Tween Book Buying Guide for the Holidays- The Science- Fiction and Fantasy Fan

The following are the most popular science-fiction and fantasy novels in my classroom this year.

  • Harry Potter- I have more than a few Potter-fanatics this year! What I love about the Harry Potter series is that the books lend themselves so easily to discussion. My fanatics are always coming up with theories and sharing them with each other, answering each other’s questions, and arguing about which book is the best in the series. I love it!

 

  • The Hunger Games by Suzane Collins- I wasn’t too sure how this would be received by my class this year once I added it to the library. Don’t get me wrong- I loved it! But the length of this novel really made me think my more reluctant readers would steer clear. Boy was I wrong! This is being passed around like hotcakes and I don’t think it has been back on the library shelf for more than a day at a time since September. Action-packed, this story is reminiscent of Survivor and American Idol, with a touch of love and friendship thrown in for good measure.

 

  • Turnabout by Margaret Peterson Haddix- Haddix is like some type of elixir for reluctant readers. Even kids who hate reading can’t put her books down. This year, Turnabout has been extremely popular with my 6th graders. Dealing with the idea of living forever, Haddix keeps kids turning the pages, whether they are advanced readers or the most reluctant of readers. At age 100, Melly and a few other nursing home residents are injected with an experimental drug. The drug was supposed to make them age backwards until they reached a self-determined ideal age, at which point they would get another shot to stop the process. The second shot, however, proved fatal, and the participants of the project were doomed to continue unaging until they reached infancy and eventually zero. Now teenagers, Melly and her friend Anny Beth need to find parents who can care for them in their approaching infancy. But then a snooping journalist begins prying into their lives and they are forced to go underground.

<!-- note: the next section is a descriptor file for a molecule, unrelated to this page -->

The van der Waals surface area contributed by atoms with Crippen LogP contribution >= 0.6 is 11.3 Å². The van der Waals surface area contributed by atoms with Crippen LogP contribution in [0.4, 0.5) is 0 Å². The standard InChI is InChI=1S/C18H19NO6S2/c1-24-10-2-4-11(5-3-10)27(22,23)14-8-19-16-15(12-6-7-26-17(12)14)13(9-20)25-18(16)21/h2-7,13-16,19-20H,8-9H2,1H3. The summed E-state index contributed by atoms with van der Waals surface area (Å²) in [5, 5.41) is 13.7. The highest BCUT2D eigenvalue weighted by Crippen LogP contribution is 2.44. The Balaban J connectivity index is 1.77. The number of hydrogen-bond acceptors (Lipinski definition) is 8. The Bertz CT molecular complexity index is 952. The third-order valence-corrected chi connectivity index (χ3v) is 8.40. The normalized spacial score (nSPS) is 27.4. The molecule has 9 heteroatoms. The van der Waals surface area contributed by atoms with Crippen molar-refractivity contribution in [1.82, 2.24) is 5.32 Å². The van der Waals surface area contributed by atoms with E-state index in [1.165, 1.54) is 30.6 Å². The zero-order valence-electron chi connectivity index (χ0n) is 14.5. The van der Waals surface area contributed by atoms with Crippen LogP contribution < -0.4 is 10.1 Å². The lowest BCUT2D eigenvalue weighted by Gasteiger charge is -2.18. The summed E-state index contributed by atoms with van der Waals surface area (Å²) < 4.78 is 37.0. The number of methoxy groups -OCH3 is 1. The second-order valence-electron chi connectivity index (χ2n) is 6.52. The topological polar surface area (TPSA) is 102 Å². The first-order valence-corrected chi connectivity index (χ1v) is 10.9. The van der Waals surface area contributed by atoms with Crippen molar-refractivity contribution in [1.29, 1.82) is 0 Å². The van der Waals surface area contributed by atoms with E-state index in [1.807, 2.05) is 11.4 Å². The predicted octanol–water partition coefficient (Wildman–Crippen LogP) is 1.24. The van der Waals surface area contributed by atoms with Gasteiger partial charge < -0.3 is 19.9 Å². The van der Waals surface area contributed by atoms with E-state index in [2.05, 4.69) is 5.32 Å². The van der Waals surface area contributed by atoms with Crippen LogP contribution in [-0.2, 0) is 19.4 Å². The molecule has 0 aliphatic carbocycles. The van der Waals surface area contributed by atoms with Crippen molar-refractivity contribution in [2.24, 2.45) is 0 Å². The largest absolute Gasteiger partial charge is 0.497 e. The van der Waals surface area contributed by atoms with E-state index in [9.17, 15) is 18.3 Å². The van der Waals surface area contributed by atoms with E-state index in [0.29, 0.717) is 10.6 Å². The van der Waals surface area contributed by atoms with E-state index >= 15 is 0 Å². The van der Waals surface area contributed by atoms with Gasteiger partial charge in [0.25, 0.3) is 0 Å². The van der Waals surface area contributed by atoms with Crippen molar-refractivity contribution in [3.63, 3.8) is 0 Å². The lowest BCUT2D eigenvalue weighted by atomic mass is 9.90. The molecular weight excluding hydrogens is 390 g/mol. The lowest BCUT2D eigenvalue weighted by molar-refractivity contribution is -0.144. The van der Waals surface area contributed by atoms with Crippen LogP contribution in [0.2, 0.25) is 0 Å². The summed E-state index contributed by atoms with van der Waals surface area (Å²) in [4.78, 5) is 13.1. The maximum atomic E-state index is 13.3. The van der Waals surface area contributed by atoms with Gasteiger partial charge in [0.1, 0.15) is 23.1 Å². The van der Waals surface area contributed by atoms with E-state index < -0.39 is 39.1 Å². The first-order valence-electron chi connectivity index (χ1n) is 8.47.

• Coraline by Neil Gaiman- My kids love reading books right before a new movie opens. Lately, Coraline has been a popular choice for my horror and fantasy fans because the movie trailers and advertisements have started making their way into the mainstream media. Coraline and her family move to a new home where she discovers that there are 14 doors- 13 of which are unlocked. Late one night, the 14th door is unlocked and she steps through. On the other side is a world virtually identical to her own. At first, this appears to be perfect. There is even another mother and another father, who want Coraline to be their little girl. Then she learns that they want to change her and keep her there forever. And there are other lost children in this world, whose souls are trapped in a mirror. This is one creepy book and my 6th graders love it!

 

  • Into the Wild and Out of the Wild by Sarah Beth Durst- These hysterical romps through the lives of fairy tale characters living in the modern world will leave your tween in stitches. You see, Julie is a regular girl. Except for one thing. Her mom is sort of embarrassing. You would be embarrassed too, if your mom was Rapunzel! And if it was your job to keep “the wild” under your bed and under control. Because if it escapes, it will take over your town, your state, and maybe even the world. And anyone caught in it’s bath will become a part of the fairy tale world, doomed to live the same story over and over again….FOREVER!